Most people find it difficult to quit smoking cigarettes. They have trouble stopping even when they understand the health risks involved. Recently, it’s become more popular to offer smokers cash or financial incentives to quit the addictive habit.
So far, the results have been mixed, although a study of low-income smokers in Switzerland showed that offering money could be effective in certain populations. The results were published in the Journal of the American College of Cardiology on Aug. 15.
During the trial, researchers randomized more than 800 adults who had smoked at least five cigarettes per day for at least a year. One group was offered up to $1,650 if they remained abstinent for six months. The other group didn’t receive any financial rewards if they quit. All participants did receive Internet-based support to help them kick their habit.
Providing money worked in this case. The researchers found that 9.48 percent of participants in the incentive group and 3.71 percent of participants in the control group had not smoked in the previous 12 months.
Participants in the intervention group were also significantly more likely to read a cessation booklet, access online cessation help and ask a friend or family member to help them and encourage them to quit.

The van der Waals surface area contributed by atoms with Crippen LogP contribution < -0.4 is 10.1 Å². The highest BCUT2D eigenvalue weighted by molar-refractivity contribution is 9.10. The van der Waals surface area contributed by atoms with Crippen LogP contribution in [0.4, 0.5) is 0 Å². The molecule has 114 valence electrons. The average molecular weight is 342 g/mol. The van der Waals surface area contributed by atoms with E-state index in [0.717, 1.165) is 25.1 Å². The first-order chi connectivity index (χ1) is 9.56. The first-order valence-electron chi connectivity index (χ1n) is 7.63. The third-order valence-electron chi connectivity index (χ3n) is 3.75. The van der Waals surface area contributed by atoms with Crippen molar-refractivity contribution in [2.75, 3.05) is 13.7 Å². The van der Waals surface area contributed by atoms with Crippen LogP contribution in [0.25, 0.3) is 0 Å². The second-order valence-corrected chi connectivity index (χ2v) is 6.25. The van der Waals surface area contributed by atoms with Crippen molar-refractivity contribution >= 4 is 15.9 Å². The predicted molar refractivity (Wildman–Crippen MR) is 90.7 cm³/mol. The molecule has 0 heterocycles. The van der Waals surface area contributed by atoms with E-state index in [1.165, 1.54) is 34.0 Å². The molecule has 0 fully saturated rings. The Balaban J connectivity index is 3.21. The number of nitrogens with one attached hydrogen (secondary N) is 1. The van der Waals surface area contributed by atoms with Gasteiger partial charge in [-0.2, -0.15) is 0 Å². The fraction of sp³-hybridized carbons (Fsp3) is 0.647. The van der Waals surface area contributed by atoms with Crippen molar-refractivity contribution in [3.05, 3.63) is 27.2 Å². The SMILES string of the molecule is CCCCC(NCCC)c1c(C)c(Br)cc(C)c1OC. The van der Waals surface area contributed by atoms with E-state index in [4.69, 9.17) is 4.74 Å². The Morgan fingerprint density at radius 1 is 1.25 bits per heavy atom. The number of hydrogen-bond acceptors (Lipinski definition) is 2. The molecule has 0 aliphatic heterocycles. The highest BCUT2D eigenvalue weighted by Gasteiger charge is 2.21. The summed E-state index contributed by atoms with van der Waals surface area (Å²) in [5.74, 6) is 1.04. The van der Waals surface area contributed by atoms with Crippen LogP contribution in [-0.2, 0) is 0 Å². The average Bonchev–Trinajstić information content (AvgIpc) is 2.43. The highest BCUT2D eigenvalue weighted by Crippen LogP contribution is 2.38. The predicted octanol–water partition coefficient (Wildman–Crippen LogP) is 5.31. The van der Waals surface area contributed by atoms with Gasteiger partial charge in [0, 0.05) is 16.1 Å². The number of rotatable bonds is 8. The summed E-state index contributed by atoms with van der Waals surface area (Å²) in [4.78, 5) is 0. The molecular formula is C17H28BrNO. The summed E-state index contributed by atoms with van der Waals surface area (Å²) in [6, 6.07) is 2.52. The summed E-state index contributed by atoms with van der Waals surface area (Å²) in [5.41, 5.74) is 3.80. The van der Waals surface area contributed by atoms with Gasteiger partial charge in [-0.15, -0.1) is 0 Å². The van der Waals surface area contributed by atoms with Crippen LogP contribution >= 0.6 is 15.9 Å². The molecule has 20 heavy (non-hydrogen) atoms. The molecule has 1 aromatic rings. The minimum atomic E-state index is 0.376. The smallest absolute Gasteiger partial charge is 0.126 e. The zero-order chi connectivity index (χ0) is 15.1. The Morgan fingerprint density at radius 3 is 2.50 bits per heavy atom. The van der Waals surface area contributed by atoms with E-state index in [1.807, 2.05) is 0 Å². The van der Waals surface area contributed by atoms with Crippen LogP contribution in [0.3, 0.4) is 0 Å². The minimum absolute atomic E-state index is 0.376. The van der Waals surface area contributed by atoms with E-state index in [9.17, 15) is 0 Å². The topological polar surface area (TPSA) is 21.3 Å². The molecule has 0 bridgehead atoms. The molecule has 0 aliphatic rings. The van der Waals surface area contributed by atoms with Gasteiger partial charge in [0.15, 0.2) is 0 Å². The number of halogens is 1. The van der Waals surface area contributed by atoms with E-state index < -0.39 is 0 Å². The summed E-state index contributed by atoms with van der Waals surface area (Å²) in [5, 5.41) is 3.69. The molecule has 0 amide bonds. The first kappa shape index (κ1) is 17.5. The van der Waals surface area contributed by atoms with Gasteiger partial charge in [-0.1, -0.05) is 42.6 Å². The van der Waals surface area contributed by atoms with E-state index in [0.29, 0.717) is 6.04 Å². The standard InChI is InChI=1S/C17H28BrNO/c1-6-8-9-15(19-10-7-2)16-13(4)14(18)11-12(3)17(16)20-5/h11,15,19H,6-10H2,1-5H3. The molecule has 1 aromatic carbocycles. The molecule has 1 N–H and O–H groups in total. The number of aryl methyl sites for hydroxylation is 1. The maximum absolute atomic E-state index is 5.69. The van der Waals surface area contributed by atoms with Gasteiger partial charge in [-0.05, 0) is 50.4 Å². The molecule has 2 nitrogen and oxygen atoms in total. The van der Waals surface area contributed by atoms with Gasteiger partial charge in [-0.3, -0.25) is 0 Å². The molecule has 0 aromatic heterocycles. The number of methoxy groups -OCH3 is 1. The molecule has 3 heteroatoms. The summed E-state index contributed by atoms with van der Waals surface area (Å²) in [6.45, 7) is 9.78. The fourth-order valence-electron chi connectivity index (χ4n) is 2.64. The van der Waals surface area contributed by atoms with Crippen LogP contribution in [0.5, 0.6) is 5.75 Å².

It’s unclear whether offering cash would have a significant effect on long-term smoking rates. In an accompanying editorial, Joseph A. Ladapo, MD, PhD and Judith J. Prochaska, PhD, MPH mentioned that financial incentives may be more effective for lower-income smokers because they need the money. They estimated that it would cost $28,050 to convince one smoker to quit for the long-term.
“One has to wonder who will be willing to pay for this initiative,” they wrote. “Even in the worksite setting, where the return on investment may be realized, adoption of financial incentives has been limited…. In translating the intervention to policy, how do we make incentives viable? One option, for perceived fairness, may be offering everyone some type of incentive program matched to his or her health risks. Many pressing, unanswered questions exist concerning the effectiveness and cost-effectiveness of financial incentives for behavior change.”
Some previous research showed that smoking cessation offers good value for payers and may save money from a societal perspective, according to Ladapo and Prochaska. However, they mentioned most studies have not examined the cost-effectiveness of cessation programs and have not compared forms of financial incentives such as cash or vouchers.
“Future work should aim to bridge critical knowledge gaps concerning incentive design and delivery, and ultimately, inform the comparative effectiveness of financial incentives relative to other clinical and behavioral approaches to treating nicotine addiction,” they wrote.